Examination of how food environment and psychological factors interact in their relationship with dietary behaviours: test of a cross-sectional model.
Vogel C., Abbott G., Ntani G., Barker M., Cooper C., Moon G., Ball K., Baird J.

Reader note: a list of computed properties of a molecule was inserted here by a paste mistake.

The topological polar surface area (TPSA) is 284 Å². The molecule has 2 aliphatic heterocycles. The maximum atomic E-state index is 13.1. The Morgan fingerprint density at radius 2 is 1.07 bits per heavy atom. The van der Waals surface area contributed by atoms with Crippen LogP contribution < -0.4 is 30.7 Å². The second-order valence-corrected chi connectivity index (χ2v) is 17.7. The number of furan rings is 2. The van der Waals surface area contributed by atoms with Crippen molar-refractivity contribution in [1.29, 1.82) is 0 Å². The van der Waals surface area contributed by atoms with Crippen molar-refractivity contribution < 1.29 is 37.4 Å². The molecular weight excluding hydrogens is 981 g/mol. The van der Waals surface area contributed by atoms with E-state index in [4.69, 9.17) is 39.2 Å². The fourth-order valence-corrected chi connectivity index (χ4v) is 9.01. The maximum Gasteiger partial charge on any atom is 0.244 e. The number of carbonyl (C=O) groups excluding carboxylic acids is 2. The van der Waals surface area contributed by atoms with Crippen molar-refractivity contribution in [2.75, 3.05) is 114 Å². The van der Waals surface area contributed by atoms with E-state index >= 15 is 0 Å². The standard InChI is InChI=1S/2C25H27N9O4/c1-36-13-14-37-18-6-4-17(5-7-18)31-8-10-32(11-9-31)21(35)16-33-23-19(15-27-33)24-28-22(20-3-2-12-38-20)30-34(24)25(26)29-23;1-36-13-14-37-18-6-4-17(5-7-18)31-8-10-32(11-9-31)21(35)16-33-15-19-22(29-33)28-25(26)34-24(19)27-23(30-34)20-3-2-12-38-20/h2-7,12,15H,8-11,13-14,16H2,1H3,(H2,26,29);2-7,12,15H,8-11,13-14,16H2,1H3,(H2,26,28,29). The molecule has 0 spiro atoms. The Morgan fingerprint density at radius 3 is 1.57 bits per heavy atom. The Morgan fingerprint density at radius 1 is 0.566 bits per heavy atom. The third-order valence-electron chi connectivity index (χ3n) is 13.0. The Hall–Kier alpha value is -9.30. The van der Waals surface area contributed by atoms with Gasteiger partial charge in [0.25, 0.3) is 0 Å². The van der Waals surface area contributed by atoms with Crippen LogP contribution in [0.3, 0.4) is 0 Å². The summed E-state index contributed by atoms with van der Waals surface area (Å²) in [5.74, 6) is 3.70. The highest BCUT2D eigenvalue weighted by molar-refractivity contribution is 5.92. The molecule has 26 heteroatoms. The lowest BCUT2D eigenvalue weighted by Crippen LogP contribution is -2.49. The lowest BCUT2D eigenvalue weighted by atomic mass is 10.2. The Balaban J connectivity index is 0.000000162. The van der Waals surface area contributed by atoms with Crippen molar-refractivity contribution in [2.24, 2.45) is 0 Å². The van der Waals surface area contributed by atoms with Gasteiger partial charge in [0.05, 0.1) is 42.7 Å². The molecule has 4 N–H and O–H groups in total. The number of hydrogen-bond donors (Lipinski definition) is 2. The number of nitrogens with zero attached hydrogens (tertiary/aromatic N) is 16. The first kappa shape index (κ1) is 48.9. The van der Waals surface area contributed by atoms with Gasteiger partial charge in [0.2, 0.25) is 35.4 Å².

BACKGROUND: To improve population diet environmental strategies have been hailed the panacea because they require little agency or investment of personal resources; this contrasts with conventional strategies that rely on individuals to engage high levels of agency and make deliberate choices. There is an immediate need to improve understanding of the synergy between the psychological and environmental determinants of diet in order to optimise allocation of precious public health resources. This study examined the synergistic and relative association between a number of food environment and psychological factors and the dietary behaviours of a population sample of women with young children. METHODS: Women in Hampshire were recruited from children's centres and asked about their demographic characteristics, psychological resources, dietary behaviours (food frequency questionnaire) and perceptions of healthy food access and affordability. Three local food environment factors were objectively assessed: i) spatial access to food outlets using activity spaces; ii) healthfulness of the supermarket where women did their main food shop, (based on nine in-store factors including price, placement and promotion on seven healthy and five less healthy foods); iii) nutrition environment of children's centres visited frequently by the women, assessed via staff-administered questionnaire. A theoretical model linking environmental factors to dietary behaviours, both directly and indirectly through three factors representing individual agency (psychological resources, perceived food affordability, perceived food accessibility), was tested using Structural Equation Modelling. RESULTS: Complete data were available for 753 women. The environment of women's main supermarket was indirectly related to their dietary behaviours through psychological resources and perceived food affordability. Shopping at supermarkets classified as having a healthier in-store environment was associated with having greater psychological resources associated with healthy eating (standardised regression weight β = 0.14SD, p = 0.03) and fewer food affordability concerns (β = - 0.14SD, p = 0.01), which in turn related to healthier dietary behaviours (β = 0.55SD, < 0.001 and β = - 0.15, p = 0.01 respectively). The three food environment factors were not directly associated with dietary behaviour (p > 0.3). The overall model fit was good (CFI = 0.91, RMSEA = 0.05 [0.05, 0.06]). CONCLUSIONS: This pathway analysis identified three focal points for intervention and suggests that high-agency interventions targeting individual psychological resources when combined with low-agency supermarket environment interventions may confer greater benefits on dietary behaviours than either intervention alone.